Why I Am Catholic

A Weekly Series by Rev. Joseph J. Shaute


The Following articles are downloadable in PDF format:  

Subject Index

Anointing of the Sick

In his letter, James asks: “’Is anyone among you sick?’ He should summon the presbyters of the church, and they should pray over him and anoint [him] with oil in the name of the Lord, and the prayer of faith will save the sick person, and the Lord will raise him up. If he has committed any sins, he will be forgiven.” (James 5:14-15)

Because we serve a banquet

Only the Catholic Church offers the fullness of the Christian faith. We celebrate the wedding feast of Heaven—the Last Supper and the banquet in heaven we one day hope to be a permanent part of. Christ offers His Body and Blood through the Catholic Mass and offers many of the other elements of His spiritual banquet exclusively through the Catholic Church.


Another reason is the Bereavement Committee and the support of this parish to those going through losses, crises, and times of suffering. This past year I have seen many actions of care and compassion—of people helping others bear their burdens and their sorrows.

The Sacrament of Confirmation

“By the Sacrament of Confirmation, [the baptized] are more perfectly bound to the Church and are enriched with a special strength of the Holy Spirit. Hence they are, as true witnesses of Christ, more strictly obligated to spread and defend the faith by word and deed.” (1285, Catechism of the Catholic Church)

The Sacrament of Reconciliation Through the Catholic Church, Christ offers second chances, while also holding us accountable to Him and His people. The Sacrament of Reconciliation (Confession) is available through the Church and reminds us that our sins don’t solely impact our relationship with God.
The Sacrament of Reconciliation #2 I did list this as a reason before, but I am allowed to mention something more than once. And one of the great blessings of this sacrament is we can receive it on a regular basis.
The Sacrament of Reconciliation #3 The forgiveness of our sins, especially the “big ones,” is an activity of grace and ministry left to the Church by Jesus Christ Himself.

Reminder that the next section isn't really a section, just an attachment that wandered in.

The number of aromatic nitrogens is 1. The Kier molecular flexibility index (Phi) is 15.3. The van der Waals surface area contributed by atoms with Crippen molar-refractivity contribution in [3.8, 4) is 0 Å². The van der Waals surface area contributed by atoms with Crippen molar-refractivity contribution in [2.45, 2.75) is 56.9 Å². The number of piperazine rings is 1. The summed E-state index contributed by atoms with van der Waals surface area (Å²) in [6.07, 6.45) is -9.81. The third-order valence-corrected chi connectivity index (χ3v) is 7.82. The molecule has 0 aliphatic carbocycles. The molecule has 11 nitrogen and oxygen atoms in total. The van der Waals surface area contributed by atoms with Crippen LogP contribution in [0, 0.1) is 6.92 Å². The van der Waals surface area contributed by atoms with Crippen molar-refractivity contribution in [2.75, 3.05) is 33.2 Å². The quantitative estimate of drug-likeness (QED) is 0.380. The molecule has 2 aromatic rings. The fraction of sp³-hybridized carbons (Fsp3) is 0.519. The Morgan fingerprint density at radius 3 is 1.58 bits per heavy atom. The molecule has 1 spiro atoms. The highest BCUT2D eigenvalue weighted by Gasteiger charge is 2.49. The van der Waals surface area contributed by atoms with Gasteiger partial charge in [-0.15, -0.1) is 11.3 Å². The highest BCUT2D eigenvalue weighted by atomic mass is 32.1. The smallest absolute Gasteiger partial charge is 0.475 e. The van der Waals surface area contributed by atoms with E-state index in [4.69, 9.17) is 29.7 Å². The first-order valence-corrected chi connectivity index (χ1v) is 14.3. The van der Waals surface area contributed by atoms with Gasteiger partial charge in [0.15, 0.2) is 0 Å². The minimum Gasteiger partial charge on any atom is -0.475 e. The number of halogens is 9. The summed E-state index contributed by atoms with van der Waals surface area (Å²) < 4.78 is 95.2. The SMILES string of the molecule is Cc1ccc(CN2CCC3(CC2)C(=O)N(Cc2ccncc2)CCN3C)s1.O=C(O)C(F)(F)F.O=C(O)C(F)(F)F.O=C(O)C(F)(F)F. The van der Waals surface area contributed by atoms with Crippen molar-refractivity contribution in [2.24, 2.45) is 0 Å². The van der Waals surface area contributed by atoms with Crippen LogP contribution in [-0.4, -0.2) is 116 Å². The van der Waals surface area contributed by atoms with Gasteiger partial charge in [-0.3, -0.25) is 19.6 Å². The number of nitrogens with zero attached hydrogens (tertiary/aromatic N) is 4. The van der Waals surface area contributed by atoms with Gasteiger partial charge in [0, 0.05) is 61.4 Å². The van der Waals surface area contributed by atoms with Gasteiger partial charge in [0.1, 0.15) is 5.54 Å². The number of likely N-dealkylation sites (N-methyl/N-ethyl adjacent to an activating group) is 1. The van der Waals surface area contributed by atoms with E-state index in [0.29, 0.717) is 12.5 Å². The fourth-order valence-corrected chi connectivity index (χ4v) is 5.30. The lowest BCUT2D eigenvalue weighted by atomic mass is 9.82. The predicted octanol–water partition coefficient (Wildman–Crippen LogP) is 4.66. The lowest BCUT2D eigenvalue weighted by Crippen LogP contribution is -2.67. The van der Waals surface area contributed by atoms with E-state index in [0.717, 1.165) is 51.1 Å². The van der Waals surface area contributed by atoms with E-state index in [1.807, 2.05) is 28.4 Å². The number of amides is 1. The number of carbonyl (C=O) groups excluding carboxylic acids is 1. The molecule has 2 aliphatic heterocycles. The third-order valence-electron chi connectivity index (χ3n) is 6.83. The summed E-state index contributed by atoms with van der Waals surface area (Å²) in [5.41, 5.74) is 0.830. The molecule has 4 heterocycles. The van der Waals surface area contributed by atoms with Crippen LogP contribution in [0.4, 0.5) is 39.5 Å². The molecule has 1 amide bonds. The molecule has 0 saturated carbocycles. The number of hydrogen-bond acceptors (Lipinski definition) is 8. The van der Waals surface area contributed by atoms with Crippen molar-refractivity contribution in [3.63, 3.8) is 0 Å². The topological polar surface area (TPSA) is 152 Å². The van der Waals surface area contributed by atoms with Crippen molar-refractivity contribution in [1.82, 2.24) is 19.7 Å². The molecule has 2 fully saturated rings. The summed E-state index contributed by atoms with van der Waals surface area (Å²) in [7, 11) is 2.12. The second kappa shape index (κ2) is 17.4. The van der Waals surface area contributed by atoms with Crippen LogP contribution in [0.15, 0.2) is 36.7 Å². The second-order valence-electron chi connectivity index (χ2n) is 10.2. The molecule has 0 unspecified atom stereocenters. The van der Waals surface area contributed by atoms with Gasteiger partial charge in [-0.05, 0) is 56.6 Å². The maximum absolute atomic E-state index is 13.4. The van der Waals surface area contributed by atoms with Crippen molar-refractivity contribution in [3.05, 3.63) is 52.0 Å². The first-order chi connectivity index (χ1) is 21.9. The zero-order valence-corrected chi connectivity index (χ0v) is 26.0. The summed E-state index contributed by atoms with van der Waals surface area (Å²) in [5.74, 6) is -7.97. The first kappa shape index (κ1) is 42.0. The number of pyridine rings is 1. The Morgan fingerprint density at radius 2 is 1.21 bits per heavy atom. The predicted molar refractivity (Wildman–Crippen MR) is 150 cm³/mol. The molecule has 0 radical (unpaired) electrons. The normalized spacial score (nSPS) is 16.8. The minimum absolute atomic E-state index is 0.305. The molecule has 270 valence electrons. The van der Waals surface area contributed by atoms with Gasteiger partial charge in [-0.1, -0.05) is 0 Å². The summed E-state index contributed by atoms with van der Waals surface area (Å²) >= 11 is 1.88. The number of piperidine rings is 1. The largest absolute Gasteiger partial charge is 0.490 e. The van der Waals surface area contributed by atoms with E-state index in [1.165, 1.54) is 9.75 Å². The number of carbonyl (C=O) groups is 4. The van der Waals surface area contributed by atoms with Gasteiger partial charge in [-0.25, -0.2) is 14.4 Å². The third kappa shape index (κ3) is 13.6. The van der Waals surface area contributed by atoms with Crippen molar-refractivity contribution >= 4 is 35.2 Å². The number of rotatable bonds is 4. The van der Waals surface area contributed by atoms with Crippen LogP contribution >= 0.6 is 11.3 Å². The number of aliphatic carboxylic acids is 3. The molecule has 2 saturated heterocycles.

Holy Communion/Eucharist

Today we celebrate seven first communions. I still remember my First Communion like it was yesterday. I couldn’t even wait until Sunday; I convinced my parents and the religious education director to allow me to make my First Communion at a weeknight mass in the parish chapel. It is one of those indelible memories and I pray it will be for our new communicants.

Marriage “The matrimonial covenant, by which a man and a woman establish between themselves a partnership of the whole of life, is by its nature ordered toward the good of the spouses and the procreation and education of offspring; this covenant between baptized persons has been raised by Christ the Lord to the dignity of a sacrament.” (Catechism of the Catholic Church, 1601)
Funeral Rites

The Funeral Rites of the Catholic Church are comforting, beautiful, and very meaningful. When a loved one has died, family and friends have many options as far as masses, prayer vigils, gravesite services, etc. In the United States, a funeral home usually is involved in the planning process. And in coordinating all the details: from burial options, to visitation, to church services, to selecting a cemetery. The Catholic Church strongly prefers that a funeral mass be celebrated for the deceased.


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